As my few days in Bozeman were nearing, I reached out to Dusty Smith of Livingston Rod Company to see if he had time to meet up. Dusty was winding down his guide season and suggested that we spend the morning at the rod shop and then the afternoon fly fishing together somewhere near town. It sounded like a perfect way to start the week in Montana.
Walking into the office was a mixture of fly rod building at the desk and waders, boots, and guide gear ready for the next trip piled in the corner. Several of Dusty's fly rods rested on pegs on the wall. It's a smallish space with a lot going on.
We walked through an interior door into a large high ceiling room. Dusty builds fly rods in part of this room but the majority of the area is used for rolling fiberglass and graphite blanks for his company and a growing list of small shop builders. Looking around the room there was a large cooler housing spools of fiberglass and graphite, stacks of blanks are ready to ship, an oven flipped on to warm up, tools laid out over the cutting table, rolling table, blank wrapper, and more. Stairs over the office led to a loft area that was used for storage and an area walled off for turning grips.
It was a cold morning so there wasn't a real rush to get to the river. Dusty wanted to cut a few flags and roll a fiberglass fly rod blank to show how it's done. Everything happens in his shop and it was neat to see him move through the room from each work space through the process. To start, he grabbed out a large roll of S-Glass, placed it on a metal cart, and rolled it over to the cutting table. He pulled the fiberglass sheet onto the table, flipped through his book of blank recipes, made measurements, and cut several flags. Each flag was attached to a metal mandrel, rolled, and then wrapped making it ready for the oven. Dusty rolled enough pieces for a complete fly rod and hung them in the oven to bake.
While Dusty worked, I snapped a series of photographs to chronicle the process of making a fiberglass fly rod blank which you can see below. I always have a good time shooting with a 50mm lens in situations like this as it allows me to capture small parts in focus of something larger that is going on.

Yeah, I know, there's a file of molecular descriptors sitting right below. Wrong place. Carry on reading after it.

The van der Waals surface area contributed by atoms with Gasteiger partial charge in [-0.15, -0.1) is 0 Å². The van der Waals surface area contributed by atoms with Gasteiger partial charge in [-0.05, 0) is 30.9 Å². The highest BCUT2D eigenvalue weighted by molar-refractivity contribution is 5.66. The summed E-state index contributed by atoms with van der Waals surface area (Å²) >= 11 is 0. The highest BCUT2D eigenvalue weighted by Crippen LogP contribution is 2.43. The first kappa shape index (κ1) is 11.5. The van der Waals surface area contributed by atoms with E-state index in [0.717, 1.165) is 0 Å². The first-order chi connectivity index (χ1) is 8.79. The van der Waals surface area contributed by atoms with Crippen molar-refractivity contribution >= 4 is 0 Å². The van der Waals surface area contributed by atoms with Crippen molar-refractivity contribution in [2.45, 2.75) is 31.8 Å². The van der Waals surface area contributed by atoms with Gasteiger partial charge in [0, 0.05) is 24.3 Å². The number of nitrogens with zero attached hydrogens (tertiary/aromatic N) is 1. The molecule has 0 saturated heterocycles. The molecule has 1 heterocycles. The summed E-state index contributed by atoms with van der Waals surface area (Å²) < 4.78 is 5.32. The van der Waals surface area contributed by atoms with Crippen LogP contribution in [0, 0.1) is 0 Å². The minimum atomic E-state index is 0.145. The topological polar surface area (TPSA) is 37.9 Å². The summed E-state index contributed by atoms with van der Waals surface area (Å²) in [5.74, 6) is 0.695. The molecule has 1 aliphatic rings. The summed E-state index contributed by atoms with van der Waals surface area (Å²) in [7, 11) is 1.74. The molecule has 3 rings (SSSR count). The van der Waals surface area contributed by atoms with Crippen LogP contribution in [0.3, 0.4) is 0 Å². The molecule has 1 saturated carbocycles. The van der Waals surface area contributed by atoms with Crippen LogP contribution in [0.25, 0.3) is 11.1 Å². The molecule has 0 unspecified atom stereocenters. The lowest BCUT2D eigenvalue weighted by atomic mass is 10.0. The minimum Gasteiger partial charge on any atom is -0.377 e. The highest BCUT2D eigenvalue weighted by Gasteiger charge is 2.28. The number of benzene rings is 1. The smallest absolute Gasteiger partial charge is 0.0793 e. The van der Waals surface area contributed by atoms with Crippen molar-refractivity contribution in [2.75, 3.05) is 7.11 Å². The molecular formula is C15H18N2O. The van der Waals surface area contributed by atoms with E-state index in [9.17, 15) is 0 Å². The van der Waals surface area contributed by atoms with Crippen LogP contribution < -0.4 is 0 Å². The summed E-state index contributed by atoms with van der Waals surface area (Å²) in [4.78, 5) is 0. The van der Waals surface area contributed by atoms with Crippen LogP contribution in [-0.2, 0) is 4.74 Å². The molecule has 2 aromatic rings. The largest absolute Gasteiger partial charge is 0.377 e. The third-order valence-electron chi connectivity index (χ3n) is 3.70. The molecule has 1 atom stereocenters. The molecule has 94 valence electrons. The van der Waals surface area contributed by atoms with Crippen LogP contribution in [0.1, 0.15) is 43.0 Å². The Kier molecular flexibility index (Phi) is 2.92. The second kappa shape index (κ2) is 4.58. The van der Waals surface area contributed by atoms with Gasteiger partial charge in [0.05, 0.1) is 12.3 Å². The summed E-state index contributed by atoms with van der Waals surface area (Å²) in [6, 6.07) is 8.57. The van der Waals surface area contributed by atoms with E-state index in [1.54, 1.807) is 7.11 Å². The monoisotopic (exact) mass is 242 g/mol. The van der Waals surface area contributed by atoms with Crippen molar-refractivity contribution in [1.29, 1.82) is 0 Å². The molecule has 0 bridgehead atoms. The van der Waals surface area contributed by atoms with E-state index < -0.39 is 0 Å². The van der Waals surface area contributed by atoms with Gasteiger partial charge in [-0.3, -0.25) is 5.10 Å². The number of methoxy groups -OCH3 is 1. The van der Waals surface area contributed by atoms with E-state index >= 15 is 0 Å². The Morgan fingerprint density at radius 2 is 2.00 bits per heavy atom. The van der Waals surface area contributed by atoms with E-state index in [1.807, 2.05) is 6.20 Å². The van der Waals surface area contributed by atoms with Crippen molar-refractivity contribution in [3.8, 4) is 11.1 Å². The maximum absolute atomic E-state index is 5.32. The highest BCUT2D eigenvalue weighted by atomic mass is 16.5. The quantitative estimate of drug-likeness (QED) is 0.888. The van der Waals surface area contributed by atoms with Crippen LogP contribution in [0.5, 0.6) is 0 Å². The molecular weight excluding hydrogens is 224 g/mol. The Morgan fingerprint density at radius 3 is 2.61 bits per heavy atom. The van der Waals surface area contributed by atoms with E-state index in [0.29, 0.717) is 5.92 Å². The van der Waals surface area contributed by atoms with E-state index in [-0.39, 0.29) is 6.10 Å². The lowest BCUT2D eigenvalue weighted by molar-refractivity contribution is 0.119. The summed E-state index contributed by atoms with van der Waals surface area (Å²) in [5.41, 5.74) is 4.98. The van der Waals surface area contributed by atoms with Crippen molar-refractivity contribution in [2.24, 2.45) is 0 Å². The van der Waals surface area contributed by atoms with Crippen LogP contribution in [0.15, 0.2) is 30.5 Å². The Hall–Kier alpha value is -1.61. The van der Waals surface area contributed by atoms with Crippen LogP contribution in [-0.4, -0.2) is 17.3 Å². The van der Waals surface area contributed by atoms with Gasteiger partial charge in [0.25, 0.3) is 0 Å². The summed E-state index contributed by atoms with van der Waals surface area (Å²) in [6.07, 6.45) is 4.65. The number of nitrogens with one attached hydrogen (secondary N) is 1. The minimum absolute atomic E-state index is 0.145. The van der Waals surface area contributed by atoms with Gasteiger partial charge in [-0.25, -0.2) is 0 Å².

Not enough is said about the talent and ability that Dusty has in fly rod design. Over just a few years, he's seen his fly rods rolled for him elsewhere to doing all the work himself in his own shop. He's developed quite a following and for good reason. His Western Glass is heralded and he successfully pushes the envelope on long "trout weight" fiberglass tapers.
Dusty has also had some setbacks and while he working on this rainy Sunday morning, we talked about what's working, and unfortunately, what hasn't. Undoubtedly, there are a lot of challenges for a one man shop who's in the business of building fly rods and fly rod blanks for others. Not only is he focused on Livingston Rod Company but also on a growing list of small shop builders and even some larger scale rod companies too that he rolls blanks for.
Over the last couple of years, he's sometimes struggled to keep up with orders, experienced setbacks trying to source materials needed (especially during COVID), and fell behind on following through with expected due dates for the delivery of blank orders and fly rods. This has caused a strain on his business, put him in a place of making apologies due to fulfilling orders late and working to provide refunds to other customers.
It's been a work in progress and he feels like he getting ahead of it all over time. Dusty is cleaning the slate to move Livingston Rod Company forward and we all want to see that happen. He's in a rarefied group of talented makers with a pedigree in design and the ability of producing his many good taper ideas in-house for himself and others.
I'm looking forward to seeing what happens next for the Livingston Rod Company. I also want to get on Dusty's build list for my own Western Glass 5-weight when he rolls the brown glass version again...
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